- Don’t neglect my health. How easy it is to forget that without proper care our bodies can become fragile vessels.In December, I ate too many sweets, which compromised my immune system. I also burned the candle at both ends, never giving a thought to the fact that exhaustion blocks my creativity. Now that I’m resting more and eating better I’ve regained my strength.
- It pays to have supporters. I can’t thank my launch team enough for stepping in for me when I was down. Writing is truly humbling in that we need the help of others to produce and market a book. I’m so glad I moved beyond the mindset of doing everything myself to ask for help with my book launch.
- Don’t expect more from myself than I can do. Launching a book is a huge job that deserves my total attention. If I treat it too casually, the results will reflect that. I always think I’m going to be able to carry on with everything else during my launch and am surprised when I can’t. Hopefully next time I’ll remember this lesson and set aside a small window of time for each launch..
- Don’t drag book launches out so long. My online launch went a month, and I would shorten that to two weeks. That would have been better for me, and although none of my launch team complained, I suspect it would have been better for the. Shortening a launch window can help me give more intensity to my book launch while minimizing the impact to my schedule.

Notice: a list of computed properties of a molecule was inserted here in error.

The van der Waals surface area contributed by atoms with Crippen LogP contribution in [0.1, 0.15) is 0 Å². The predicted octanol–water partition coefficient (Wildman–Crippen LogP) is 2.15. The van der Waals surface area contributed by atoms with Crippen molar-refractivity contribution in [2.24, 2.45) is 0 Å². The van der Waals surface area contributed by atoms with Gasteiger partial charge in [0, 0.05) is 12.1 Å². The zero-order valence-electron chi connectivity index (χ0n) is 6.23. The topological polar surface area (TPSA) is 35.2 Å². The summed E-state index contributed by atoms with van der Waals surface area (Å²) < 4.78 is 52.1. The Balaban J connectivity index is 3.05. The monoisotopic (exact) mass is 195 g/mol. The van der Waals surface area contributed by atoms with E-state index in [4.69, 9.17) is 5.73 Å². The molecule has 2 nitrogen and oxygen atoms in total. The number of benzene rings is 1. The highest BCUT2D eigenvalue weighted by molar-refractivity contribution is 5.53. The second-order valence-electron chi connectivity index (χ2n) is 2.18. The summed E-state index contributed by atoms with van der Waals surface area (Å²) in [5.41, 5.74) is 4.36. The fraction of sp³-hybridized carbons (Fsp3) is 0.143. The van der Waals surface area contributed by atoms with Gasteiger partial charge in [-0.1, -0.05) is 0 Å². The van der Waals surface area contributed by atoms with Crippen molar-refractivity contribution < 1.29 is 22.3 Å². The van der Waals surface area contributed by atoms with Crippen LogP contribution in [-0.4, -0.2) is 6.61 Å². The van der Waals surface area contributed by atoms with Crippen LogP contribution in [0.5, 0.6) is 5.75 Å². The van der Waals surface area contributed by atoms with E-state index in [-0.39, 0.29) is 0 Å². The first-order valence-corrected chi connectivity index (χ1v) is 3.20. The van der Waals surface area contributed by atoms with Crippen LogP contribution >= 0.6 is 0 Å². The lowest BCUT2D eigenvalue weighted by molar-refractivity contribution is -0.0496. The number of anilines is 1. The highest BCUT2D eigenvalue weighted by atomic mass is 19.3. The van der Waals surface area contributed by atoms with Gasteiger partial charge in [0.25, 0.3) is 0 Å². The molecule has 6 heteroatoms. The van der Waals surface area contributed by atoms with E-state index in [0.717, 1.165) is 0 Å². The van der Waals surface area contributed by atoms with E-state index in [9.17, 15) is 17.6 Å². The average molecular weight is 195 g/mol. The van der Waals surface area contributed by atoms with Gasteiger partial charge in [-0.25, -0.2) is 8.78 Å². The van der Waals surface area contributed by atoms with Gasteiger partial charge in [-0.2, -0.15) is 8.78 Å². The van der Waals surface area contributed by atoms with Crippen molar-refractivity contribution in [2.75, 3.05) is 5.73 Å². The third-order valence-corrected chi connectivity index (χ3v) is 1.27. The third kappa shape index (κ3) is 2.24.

- Make sure my time is well spent. I need to consider carefully every activity that takes me away from writing. This means evaluating faithfully to determine what works for me and what doesn’t, and then adjusting all I do to increase positive results. That’s a simplistic way of describing a complex process. I’m not convinced that expecting a return on every investment is what a writer should do. However, to stay in business we do need to see a return more often than not. For this reason, I won’t be repeating some of my book launch activities. I would have been better off turning that time toward easing the strain from my schedule.
- Don’t try to create while constantly called upon to use the analytical part of my brain. I don’t switch gears well and shouldn’t try. A method used to increase efficiency is to group similar tasks. I had already gone through a lot of angst before realizing this is what I needed to do. I intend to build this principle into my schedule from now on.
- Do give myself grace when my schedule doesn’t go as planned. I can be harder on myself than anyone else, but understanding and accepting how I function helped me find patience.
It’s my hope that sharing my experience can spare you some frustration. It’s not wrong and even desirable to set production goals, but they are never more important than the demands of living.
©2014 by Janalyn Voigt